The hack that never happened: Building a robust information security setup

OCT 05, 2023

A fireside chat with Petko Petkov, CISO at Onfido.

At our latest community webinar, Balderton EIR Dan Teodosiu sat down with Petko Petkov, CISO at Onfido to explore how start-ups can build robust information security setups. The session dove deep into pivotal issues, including risk exposure, how and when to build a security team, and common pitfalls to avoid. We pulled together some of the highlights and answered your burning questions below:

When should start-ups begin thinking about information security?

Failing to invest in information security puts the entirety of your intellectual property and data at risk. It’s the heart of your business - so the sooner you start thinking about information security, the better.

Establish best practices early on and you will thank yourself later. There are incurring risks and costs to delaying information security, and if you leave it too late, you’ll have to pay with interest down the line. There’s no such thing as a free lunch.

What’s more, it will be easier (and cheaper) to secure security certifications early on, when you have a smaller team and scope. You can then recertify these annually, for a fraction of the cost, as your business grows. The later you leave security certification, the more complex it becomes.

How can start-up leaders establish a robust information security infrastructure despite limited resources and budget?

In the early days of building a company, founders are faced with countless priorities and limited resources - and information security may not always come top of the list. Nonetheless, there are steps you can take to build a strong security foundation.

For example, Petko recommends hiring exceptional people who are security-minded. You can do this by baking security-focused questions into your interview and hiring process for engineers. This will ensure security is at the heart of your culture and operations as your business grows.

What’s more, investing in the right tech and betting on the right software can take you a long way. Try to think about security when making fundamental decisions, such as which hardware and software to buy for your teams (e.g. Macs with Jamf provide most of the basics) or which cloud providers you can leverage (AWS, for example, invests heavily in security).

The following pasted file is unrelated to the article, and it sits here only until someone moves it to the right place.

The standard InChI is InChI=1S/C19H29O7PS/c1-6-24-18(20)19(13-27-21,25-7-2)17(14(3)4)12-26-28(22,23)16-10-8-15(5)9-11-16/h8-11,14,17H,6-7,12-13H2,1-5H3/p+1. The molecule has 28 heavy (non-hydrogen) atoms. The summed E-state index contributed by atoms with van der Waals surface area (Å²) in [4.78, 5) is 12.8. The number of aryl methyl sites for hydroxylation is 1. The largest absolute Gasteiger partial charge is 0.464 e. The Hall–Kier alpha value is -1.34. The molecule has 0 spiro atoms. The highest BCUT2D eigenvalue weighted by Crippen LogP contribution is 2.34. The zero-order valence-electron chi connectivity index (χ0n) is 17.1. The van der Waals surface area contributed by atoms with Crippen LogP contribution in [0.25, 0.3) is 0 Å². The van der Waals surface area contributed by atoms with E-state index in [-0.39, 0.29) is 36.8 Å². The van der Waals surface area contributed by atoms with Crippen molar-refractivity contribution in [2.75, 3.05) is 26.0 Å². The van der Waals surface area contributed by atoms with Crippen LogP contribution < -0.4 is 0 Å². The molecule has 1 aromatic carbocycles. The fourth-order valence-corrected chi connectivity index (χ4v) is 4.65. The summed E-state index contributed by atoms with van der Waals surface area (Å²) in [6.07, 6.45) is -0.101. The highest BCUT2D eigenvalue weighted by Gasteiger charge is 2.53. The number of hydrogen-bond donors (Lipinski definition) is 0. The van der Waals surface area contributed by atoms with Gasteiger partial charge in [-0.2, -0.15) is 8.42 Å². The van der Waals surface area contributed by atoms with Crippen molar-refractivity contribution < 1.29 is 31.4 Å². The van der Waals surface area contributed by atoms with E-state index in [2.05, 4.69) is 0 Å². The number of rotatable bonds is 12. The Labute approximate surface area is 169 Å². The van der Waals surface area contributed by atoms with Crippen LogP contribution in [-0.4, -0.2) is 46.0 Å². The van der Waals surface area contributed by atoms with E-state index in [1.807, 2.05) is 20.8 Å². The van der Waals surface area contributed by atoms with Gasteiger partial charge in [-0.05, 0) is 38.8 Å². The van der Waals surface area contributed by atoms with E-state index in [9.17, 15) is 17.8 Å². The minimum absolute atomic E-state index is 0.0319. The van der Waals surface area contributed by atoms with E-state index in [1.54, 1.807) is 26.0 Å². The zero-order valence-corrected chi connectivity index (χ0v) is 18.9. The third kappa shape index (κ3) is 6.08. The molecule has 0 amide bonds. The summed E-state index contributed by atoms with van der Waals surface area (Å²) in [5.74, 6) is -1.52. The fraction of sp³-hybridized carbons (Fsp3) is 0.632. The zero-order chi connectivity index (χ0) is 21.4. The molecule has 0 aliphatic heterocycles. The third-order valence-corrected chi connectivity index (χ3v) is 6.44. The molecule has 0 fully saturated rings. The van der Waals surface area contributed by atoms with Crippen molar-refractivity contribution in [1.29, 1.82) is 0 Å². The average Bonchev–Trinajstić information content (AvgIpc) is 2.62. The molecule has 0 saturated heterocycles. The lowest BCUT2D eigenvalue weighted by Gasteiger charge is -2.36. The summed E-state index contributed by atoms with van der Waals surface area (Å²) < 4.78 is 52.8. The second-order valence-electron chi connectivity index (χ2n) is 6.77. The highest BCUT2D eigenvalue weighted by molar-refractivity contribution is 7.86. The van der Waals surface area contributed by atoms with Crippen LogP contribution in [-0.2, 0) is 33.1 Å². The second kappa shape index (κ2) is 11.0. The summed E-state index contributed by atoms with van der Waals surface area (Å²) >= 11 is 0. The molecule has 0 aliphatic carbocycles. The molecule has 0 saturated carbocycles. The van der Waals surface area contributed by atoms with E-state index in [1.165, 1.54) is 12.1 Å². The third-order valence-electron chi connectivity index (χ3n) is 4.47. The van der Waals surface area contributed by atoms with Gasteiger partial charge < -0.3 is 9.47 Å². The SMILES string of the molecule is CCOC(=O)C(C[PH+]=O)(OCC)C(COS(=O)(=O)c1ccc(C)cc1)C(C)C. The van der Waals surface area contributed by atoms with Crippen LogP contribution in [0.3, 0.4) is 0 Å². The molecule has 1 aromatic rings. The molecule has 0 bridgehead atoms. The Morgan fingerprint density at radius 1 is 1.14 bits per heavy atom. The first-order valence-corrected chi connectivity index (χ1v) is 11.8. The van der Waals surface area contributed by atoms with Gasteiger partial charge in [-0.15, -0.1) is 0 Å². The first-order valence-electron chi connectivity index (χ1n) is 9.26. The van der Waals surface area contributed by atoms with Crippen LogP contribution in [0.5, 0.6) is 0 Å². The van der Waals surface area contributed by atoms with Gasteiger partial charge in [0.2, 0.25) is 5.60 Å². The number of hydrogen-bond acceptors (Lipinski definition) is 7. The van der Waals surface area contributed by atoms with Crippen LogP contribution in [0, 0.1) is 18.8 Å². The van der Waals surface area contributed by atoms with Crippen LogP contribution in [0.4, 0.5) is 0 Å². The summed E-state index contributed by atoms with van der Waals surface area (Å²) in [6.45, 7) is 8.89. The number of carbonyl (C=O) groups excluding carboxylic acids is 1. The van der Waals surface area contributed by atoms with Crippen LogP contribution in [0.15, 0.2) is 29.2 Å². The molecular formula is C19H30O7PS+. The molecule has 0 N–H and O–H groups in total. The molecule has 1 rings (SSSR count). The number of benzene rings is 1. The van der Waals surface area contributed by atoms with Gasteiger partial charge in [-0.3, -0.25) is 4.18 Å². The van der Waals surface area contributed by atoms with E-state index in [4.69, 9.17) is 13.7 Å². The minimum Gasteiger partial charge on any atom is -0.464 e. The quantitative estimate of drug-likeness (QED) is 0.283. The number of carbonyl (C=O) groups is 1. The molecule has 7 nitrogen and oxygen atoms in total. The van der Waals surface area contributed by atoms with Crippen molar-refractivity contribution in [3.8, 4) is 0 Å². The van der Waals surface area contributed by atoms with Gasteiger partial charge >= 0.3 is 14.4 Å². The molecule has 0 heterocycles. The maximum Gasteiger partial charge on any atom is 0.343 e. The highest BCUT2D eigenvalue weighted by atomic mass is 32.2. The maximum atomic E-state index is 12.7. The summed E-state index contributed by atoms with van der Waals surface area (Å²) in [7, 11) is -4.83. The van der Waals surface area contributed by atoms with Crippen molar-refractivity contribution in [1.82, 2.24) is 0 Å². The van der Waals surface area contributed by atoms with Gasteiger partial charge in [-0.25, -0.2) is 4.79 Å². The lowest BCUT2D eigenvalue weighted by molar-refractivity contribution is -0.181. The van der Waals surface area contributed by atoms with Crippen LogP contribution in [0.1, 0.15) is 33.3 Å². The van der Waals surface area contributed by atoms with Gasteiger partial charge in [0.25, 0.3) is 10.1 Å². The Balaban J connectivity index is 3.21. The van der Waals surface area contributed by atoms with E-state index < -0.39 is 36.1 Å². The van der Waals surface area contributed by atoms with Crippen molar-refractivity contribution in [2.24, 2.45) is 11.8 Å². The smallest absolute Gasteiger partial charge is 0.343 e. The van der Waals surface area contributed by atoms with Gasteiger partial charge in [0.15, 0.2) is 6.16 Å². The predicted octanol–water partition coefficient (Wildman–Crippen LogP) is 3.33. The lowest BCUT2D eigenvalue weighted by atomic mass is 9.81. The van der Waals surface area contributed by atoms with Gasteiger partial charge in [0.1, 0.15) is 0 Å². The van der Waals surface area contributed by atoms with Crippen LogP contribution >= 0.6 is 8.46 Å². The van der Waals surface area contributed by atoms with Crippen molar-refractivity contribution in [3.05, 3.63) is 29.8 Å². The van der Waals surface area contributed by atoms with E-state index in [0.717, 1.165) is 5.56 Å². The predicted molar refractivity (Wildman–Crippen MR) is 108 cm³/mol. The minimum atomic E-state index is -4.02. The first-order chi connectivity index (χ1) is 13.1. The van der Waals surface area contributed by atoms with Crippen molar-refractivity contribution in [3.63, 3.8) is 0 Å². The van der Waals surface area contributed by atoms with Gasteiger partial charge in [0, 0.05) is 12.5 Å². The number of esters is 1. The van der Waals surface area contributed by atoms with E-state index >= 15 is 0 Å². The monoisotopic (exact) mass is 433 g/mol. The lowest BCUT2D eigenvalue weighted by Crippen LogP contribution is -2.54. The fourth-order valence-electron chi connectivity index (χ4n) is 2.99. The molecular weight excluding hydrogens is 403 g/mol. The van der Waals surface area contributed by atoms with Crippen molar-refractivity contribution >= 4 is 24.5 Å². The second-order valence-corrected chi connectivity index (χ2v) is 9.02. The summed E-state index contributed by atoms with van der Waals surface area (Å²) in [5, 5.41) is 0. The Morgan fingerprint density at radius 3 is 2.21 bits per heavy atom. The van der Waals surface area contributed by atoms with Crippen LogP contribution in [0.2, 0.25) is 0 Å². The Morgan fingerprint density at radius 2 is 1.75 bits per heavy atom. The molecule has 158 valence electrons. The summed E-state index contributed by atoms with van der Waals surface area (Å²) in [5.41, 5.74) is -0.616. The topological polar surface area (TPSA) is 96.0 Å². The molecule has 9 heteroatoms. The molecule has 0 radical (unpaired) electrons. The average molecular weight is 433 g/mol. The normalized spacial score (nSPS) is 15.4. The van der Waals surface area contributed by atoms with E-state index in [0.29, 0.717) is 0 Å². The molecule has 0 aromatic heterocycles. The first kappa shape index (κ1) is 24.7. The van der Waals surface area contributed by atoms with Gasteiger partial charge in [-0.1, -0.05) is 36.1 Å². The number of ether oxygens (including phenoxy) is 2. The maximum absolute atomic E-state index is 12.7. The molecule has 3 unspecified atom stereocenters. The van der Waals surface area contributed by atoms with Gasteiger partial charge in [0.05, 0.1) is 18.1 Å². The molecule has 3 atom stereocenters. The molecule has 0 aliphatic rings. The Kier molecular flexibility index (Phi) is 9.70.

With the right people in place, building a security culture becomes organic.

Petko Petkov, CISO at Onfido

What are the fundamental elements of a strong information security approach?

  1. Take a zero trust approach to security. Always assume you are building in a hostile environment, rather than assuming everything is trustworthy. Assume every layer of your stack may be compromised, and do everything you can to mitigate and protect your information.
  2. Testing is king. You must constantly assess your security. This is a dynamic environment and things can change all the time. Bug bounty programs - while somewhat expensive - are worthwhile and often produce highly effective results. Once bugs are discovered, create a sense of urgency to ensure they are fixed in a timely manner.
  3. Monitor, monitor, monitor. You can’t manage what you don’t measure. Monitoring is essential to give you an idea of key trends and where things are headed. Don’t get lost in the numbers or focus too much on improving individual metrics, but instead use this data to help identify the cracks and find big picture solutions.

How should start-up leaders prepare for incident response?

A fan of the checklist, Petko recommends Atul Gawande’s book ‘The Checklist Manifesto’. While no two incidents are the same, they do tend to follow very similar patterns. Having an established checklist or framework, outlining the basic structure of the incident response process, key stakeholders, owners and reporting methods, is invaluable.

Degrees of complexity will vary, so there should always be an element of flexibility within your framework. The most important thing is to have your checklist or framework developed early on, so that if an incident arises, you are able to kick into action and follow protocol quickly and efficiently.

What are the most common misconceptions about information security?

Petko outlines two common misconceptions - first, that information security has to be hard, and second, that security is not a business enabler.

The truth is, information security is only difficult if you’ve left it too late, not done enough, or suffered a breach. By nature, people only tend to hear about information security when something goes wrong. Secondly, strong security practices can be a real business driver. Customers care about their security, so a robust system can become a real competitive advantage.

You don’t ever hear the success stories in the news. People don’t think about the hack that never happened.

Petko Petkov, CISO at Onfido

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